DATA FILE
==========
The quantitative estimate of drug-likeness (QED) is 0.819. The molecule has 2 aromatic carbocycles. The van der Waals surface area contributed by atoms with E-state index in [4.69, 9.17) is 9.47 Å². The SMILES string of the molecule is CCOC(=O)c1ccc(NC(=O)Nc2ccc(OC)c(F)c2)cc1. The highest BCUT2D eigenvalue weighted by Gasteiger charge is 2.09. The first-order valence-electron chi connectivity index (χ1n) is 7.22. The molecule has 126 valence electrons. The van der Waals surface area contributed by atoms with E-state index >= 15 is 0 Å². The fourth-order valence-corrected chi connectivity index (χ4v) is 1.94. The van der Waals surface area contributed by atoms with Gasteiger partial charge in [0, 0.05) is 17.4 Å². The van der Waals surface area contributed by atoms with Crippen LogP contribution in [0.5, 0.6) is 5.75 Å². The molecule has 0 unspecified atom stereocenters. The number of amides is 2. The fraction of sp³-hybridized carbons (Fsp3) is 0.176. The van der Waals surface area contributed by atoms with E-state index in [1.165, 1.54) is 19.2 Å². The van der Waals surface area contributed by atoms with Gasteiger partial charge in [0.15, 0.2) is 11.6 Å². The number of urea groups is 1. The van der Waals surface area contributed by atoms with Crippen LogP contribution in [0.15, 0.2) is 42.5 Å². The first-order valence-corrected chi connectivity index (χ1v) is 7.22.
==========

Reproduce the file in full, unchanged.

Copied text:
The quantitative estimate of drug-likeness (QED) is 0.819. The molecule has 2 aromatic carbocycles. The van der Waals surface area contributed by atoms with E-state index in [4.69, 9.17) is 9.47 Å². The SMILES string of the molecule is CCOC(=O)c1ccc(NC(=O)Nc2ccc(OC)c(F)c2)cc1. The highest BCUT2D eigenvalue weighted by Gasteiger charge is 2.09. The first-order valence-electron chi connectivity index (χ1n) is 7.22. The molecule has 126 valence electrons. The van der Waals surface area contributed by atoms with E-state index >= 15 is 0 Å². The fourth-order valence-corrected chi connectivity index (χ4v) is 1.94. The van der Waals surface area contributed by atoms with Gasteiger partial charge in [0, 0.05) is 17.4 Å². The van der Waals surface area contributed by atoms with Crippen LogP contribution in [0.5, 0.6) is 5.75 Å². The molecule has 0 unspecified atom stereocenters. The number of amides is 2. The fraction of sp³-hybridized carbons (Fsp3) is 0.176. The van der Waals surface area contributed by atoms with E-state index in [1.165, 1.54) is 19.2 Å². The van der Waals surface area contributed by atoms with Gasteiger partial charge in [0.15, 0.2) is 11.6 Å². The number of urea groups is 1. The van der Waals surface area contributed by atoms with Crippen LogP contribution in [0.15, 0.2) is 42.5 Å². The first-order valence-corrected chi connectivity index (χ1v) is 7.22.